In Ayurveda, the ancient Indian stream of herbal medicine, prickly poppy is used as a diuretic, purgative as well as to eliminate the internal parasites. In addition, Ayurveda says that this herb is effective for curing skin disorders, leprosy, inflammation as well as fevers caused by problems of the bile. The roots of prickly poppy are considered to be anthelmintic (a medication that eliminates internal parasites, especially intestinal worms in humans). The juice extracted from the fresh prickly poppy plant is used to treat ophthalmia (inflammation of the eyes) as well as opacity (murkiness) of the cornea.
The seeds of prickly poppy resemble mustard seeds and are used as a purgative and sedative. Since the seeds look like mustard seeds, many unscrupulous traders in India use them to adulterate mustard seeds. When the non-edible toxic oil extracted from the prickly poppy seeds is blended with mustard oil and taken internally by means of cooking, it results in dropsy (edema) - an unusual retention of fluids by the body.
This herb is also used in homeopathy. The homeopathic medication prepared with prickly poppy is used for treating problems caused by tape worms.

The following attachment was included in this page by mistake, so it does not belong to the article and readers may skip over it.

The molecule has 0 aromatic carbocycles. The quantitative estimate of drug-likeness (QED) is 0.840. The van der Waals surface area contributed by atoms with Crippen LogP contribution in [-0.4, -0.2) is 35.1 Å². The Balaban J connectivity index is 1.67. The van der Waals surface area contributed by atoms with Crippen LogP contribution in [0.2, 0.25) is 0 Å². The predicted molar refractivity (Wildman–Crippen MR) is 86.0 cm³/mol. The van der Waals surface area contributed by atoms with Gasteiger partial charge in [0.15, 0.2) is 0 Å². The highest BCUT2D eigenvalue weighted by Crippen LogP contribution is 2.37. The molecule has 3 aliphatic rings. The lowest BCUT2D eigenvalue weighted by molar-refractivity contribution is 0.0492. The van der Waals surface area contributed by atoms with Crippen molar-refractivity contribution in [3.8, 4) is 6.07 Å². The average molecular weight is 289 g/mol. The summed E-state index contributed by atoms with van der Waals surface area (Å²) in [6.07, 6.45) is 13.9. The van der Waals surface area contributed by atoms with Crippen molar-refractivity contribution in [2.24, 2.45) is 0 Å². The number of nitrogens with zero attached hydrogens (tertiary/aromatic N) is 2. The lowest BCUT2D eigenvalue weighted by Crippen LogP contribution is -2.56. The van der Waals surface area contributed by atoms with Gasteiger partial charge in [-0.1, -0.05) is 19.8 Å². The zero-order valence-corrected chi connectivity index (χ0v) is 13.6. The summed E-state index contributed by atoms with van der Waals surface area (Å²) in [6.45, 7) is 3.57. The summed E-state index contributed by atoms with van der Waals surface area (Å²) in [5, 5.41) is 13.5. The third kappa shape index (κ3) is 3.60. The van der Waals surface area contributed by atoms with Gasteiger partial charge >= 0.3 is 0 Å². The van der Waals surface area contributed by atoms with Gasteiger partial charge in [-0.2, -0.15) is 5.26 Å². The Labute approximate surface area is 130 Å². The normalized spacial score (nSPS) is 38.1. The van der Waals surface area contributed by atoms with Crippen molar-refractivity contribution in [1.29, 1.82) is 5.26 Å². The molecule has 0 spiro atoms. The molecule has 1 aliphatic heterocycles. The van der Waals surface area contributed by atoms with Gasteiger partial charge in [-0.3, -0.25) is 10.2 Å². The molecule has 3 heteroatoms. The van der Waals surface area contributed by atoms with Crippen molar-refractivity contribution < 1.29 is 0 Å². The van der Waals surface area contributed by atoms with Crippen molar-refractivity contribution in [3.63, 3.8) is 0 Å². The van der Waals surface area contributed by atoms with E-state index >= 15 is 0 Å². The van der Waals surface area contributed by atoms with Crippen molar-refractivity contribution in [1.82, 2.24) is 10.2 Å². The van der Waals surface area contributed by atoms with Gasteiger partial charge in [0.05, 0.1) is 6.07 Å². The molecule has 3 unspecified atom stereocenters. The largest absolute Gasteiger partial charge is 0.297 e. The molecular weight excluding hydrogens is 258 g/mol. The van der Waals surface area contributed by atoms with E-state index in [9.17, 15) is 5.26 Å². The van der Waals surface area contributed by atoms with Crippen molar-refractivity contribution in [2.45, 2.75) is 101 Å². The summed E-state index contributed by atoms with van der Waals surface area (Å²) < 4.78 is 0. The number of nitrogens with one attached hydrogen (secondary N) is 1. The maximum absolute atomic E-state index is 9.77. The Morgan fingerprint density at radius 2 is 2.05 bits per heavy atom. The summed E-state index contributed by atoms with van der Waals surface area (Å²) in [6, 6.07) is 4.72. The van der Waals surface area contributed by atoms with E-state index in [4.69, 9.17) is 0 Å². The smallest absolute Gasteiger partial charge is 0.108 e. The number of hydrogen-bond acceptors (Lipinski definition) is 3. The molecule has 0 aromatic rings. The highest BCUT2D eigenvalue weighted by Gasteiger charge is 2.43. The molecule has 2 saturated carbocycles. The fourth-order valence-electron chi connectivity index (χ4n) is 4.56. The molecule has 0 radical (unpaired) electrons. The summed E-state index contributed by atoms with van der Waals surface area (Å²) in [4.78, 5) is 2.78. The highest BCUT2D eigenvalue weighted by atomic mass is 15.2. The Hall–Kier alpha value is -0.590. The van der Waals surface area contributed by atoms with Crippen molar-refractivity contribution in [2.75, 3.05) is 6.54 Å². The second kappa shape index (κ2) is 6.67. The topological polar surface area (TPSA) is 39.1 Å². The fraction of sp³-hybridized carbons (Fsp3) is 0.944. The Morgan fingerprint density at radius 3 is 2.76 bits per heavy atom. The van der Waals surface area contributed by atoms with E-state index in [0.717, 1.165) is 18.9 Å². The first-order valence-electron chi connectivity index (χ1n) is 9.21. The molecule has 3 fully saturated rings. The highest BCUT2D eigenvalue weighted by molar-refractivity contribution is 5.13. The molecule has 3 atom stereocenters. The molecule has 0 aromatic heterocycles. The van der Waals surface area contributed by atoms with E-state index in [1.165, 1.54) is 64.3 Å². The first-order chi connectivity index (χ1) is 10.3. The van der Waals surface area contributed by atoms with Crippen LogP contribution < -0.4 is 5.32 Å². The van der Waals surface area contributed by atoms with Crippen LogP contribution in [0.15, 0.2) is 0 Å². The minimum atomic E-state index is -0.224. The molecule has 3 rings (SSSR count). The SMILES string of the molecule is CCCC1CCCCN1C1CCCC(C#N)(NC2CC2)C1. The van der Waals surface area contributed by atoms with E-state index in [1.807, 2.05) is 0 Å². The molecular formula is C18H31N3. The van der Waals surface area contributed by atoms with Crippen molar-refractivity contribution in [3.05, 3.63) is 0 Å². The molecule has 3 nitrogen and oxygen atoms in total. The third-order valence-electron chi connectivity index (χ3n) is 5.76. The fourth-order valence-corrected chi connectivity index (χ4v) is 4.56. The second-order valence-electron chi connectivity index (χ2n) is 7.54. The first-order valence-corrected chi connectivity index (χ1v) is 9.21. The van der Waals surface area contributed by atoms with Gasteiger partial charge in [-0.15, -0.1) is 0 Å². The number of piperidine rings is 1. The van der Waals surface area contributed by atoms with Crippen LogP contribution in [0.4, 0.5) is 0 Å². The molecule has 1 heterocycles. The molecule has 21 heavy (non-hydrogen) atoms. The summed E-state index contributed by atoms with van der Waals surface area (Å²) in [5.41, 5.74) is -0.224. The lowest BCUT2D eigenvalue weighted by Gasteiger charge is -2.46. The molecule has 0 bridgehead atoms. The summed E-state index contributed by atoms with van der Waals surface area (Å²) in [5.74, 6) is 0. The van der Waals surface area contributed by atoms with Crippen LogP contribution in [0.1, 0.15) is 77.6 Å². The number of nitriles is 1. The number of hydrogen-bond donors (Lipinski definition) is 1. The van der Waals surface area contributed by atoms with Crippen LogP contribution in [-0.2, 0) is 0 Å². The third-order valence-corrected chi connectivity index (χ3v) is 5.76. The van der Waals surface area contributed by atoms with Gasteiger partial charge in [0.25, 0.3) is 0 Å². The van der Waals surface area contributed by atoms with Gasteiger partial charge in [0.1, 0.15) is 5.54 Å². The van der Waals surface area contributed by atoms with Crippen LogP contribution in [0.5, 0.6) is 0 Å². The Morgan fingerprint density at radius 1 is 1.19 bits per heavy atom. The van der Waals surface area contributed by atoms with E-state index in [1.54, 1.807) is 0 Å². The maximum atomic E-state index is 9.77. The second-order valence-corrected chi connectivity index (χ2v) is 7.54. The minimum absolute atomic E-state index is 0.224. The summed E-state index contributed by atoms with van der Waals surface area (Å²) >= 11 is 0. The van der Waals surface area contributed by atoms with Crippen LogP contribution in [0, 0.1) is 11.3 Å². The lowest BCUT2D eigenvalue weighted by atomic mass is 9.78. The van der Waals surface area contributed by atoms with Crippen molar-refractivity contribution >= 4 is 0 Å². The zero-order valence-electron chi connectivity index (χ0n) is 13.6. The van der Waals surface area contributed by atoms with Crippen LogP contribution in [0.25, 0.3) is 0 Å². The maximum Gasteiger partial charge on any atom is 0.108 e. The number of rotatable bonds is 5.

As mentioned earlier, the prickly poppy root is an alterative - a medication that helps to restore the healthy bodily functions. Owing to this property of the herb, it is extensively used to treat skin disorders. The flowers of the plant are said to possess expectorant properties and, hence, have been traditionally used to treat coughs and other chest problems.
Habitat and cultivation
Prickly poppy is native to Mexico and is now found growing in the tropical climatic regions extending from the southern-most part of the United States to South America. The plant has also been naturalized in places, such as India and Ethiopia. The plant has a preference for dry soil and is generally found growing in fields where tobacco is cultivated.
Prickly poppy herb encloses isoquinoline alkaloids which are very similar to those in opium poppy.